Written by Knox Carey
I wish you were here to see it
Heraclitus said that no man steps into the same river twice; I submit that no concertgoer ever hears the same Crimson twice. If you think about King Crimson as a "band" in the ordinary sense, you're missing something essential. King Crimson is more of a process than a band. On the scale of decades, the group coalesces and dissipates. The repertoire is deconstructed, challenged, and refashioned from the materials to hand. If you are interested in hearing a faithful reconstruction of some particular manifestation of King Crimson, recordings are readily available. But if you can put aside your own nostalgia and allow the unfolding process to carry you where it will, you will come to appreciate that reinvention is the key to Crimson's incredible vitality. You must experience it in realtime, at the moment of creation. As rhythmic motifs are volleyed between the percussionists in the introduction to Indiscipline, an intricate high-wire act that seems like it might fail at any moment. As Mel Collins gestures to a backstage confidant after a particularly effective solo. As Jakko Jakszyk, his voice rough toward the end of the show, gives the final push to nail the word "black" in Starless. As Robert Fripp's amused smile melts into open-mouthed wonder during Gavin Harrison's solo in 21st Century Schizoid Man. Live recordings may give you a sense of the magic, but experiencing it in person is a privilege and a delight. I brought my eighteen year-old son to this show — his first King Crimson experience. He was astonished by the virtuosity and sheer energy of the performance, which he characterized perfectly on our walk back to the bus: these guys really put the 'boom' in 'boomer'! High praise indeed.
Written by Jonathan Measor
Whoa! What a show!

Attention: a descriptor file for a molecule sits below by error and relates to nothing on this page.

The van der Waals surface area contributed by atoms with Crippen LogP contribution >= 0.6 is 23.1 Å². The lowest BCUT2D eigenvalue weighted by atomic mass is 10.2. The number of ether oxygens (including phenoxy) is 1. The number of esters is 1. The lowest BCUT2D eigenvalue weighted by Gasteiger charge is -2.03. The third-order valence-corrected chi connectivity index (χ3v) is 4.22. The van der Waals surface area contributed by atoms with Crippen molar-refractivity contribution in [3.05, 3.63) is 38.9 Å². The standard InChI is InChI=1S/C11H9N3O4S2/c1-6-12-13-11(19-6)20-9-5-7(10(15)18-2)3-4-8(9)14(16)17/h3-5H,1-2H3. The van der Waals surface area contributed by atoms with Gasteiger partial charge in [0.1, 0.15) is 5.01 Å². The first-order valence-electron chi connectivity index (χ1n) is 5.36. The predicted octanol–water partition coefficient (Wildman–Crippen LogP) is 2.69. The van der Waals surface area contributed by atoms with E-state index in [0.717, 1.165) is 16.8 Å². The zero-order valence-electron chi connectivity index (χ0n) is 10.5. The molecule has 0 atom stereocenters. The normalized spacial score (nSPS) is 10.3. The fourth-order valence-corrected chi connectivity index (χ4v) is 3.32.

Holy shit! Outstanding show. I'm born in the '80s my parents had me on Keith Jarrett, Wagner, and The Rolling Stones for most of my childhood. My scout leader only played Alan Parsons. My good friend and neighbor, G, let me in on the sound of King Crimson. Until a week ago I only listened to King Crimson when G would put it on the HiFi. On 90.7 WFUV I heard Alisa Ali mention the New Haven CT 2021 show. I began to look for tix that I might gift G because he's been a great friend to invite me to many things over time. Oddly, just a few hours later G called offering a Royal Package ticket to King Crimson at PNC. Bizarre. I was honored to accept. Now I began to earnestly listen to Bob Fripp and the Boys last Sunday. I must say that the older recordings and the D/A conversion don't allow for a great listening experience and I had my doubts. Those doubts were soon shattered at the live show; the power, the huge sound, the front row seats, the intimate pre-show Royal Package experience, the woodwinds, and the percussion. Oh! The percussion! By trade, I'm a photographer, but in a previous life, I was a radio technician. The heavy drums lifted the strings and Mel Collins' woodwinds like a transmitter's carrier wave. The sound was so huge and resonant. High amplitude and frequency full was the music. I teared up as the first drum heads were struck with anticipation of what was to come. And what came was nothing more than transcendent. Mr. Fripp spoke of how some experience the show in one way or another, and to me, this was an experience to be envied, to cause me to be lifted. The music is smart, elegant, and extremely artful. Robert Fripp sat in the top corner, stage left, proudly looked over his creation. This arrangement is truly something to behold. About the weight of the sound, to try and quote the simple Lyle "Chip" Chipperson, "the sound was so heavy the devil couldn't lift it up." What a show! Thank you, Mr. Fripp. Thank you, G.